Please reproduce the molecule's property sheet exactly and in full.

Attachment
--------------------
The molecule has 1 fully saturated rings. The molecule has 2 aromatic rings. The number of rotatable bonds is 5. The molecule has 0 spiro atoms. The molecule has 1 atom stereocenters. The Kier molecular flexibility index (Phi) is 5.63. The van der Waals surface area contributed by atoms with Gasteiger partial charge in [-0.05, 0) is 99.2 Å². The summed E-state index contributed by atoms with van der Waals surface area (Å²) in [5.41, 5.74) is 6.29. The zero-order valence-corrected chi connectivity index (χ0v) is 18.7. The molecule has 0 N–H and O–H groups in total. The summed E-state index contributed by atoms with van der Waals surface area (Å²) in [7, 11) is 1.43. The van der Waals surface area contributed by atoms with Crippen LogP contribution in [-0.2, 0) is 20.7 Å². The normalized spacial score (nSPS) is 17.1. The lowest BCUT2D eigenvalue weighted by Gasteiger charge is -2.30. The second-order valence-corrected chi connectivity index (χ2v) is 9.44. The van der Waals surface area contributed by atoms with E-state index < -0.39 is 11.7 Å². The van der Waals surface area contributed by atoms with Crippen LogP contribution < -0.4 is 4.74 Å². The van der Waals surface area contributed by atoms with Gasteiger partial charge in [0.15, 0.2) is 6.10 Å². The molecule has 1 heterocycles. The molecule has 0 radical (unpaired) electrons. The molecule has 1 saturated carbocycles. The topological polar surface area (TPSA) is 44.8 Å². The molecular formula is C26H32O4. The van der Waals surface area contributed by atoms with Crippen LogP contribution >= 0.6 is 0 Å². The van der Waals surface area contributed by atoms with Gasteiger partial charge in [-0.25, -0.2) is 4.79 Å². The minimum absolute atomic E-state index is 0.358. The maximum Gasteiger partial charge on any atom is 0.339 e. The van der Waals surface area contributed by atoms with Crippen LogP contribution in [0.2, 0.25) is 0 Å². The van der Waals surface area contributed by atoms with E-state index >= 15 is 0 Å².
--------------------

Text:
The molecule has 1 fully saturated rings. The molecule has 2 aromatic rings. The number of rotatable bonds is 5. The molecule has 0 spiro atoms. The molecule has 1 atom stereocenters. The Kier molecular flexibility index (Phi) is 5.63. The van der Waals surface area contributed by atoms with Gasteiger partial charge in [-0.05, 0) is 99.2 Å². The summed E-state index contributed by atoms with van der Waals surface area (Å²) in [5.41, 5.74) is 6.29. The zero-order valence-corrected chi connectivity index (χ0v) is 18.7. The molecule has 0 N–H and O–H groups in total. The summed E-state index contributed by atoms with van der Waals surface area (Å²) in [7, 11) is 1.43. The van der Waals surface area contributed by atoms with Crippen LogP contribution in [-0.2, 0) is 20.7 Å². The normalized spacial score (nSPS) is 17.1. The lowest BCUT2D eigenvalue weighted by Gasteiger charge is -2.30. The second-order valence-corrected chi connectivity index (χ2v) is 9.44. The van der Waals surface area contributed by atoms with E-state index < -0.39 is 11.7 Å². The van der Waals surface area contributed by atoms with Crippen LogP contribution < -0.4 is 4.74 Å². The van der Waals surface area contributed by atoms with Gasteiger partial charge in [0.15, 0.2) is 6.10 Å². The molecule has 1 heterocycles. The molecule has 0 radical (unpaired) electrons. The molecule has 1 saturated carbocycles. The topological polar surface area (TPSA) is 44.8 Å². The molecular formula is C26H32O4. The van der Waals surface area contributed by atoms with Crippen LogP contribution >= 0.6 is 0 Å². The van der Waals surface area contributed by atoms with Gasteiger partial charge in [-0.25, -0.2) is 4.79 Å². The minimum absolute atomic E-state index is 0.358. The maximum Gasteiger partial charge on any atom is 0.339 e. The van der Waals surface area contributed by atoms with Crippen LogP contribution in [0.2, 0.25) is 0 Å². The van der Waals surface area contributed by atoms with E-state index >= 15 is 0 Å².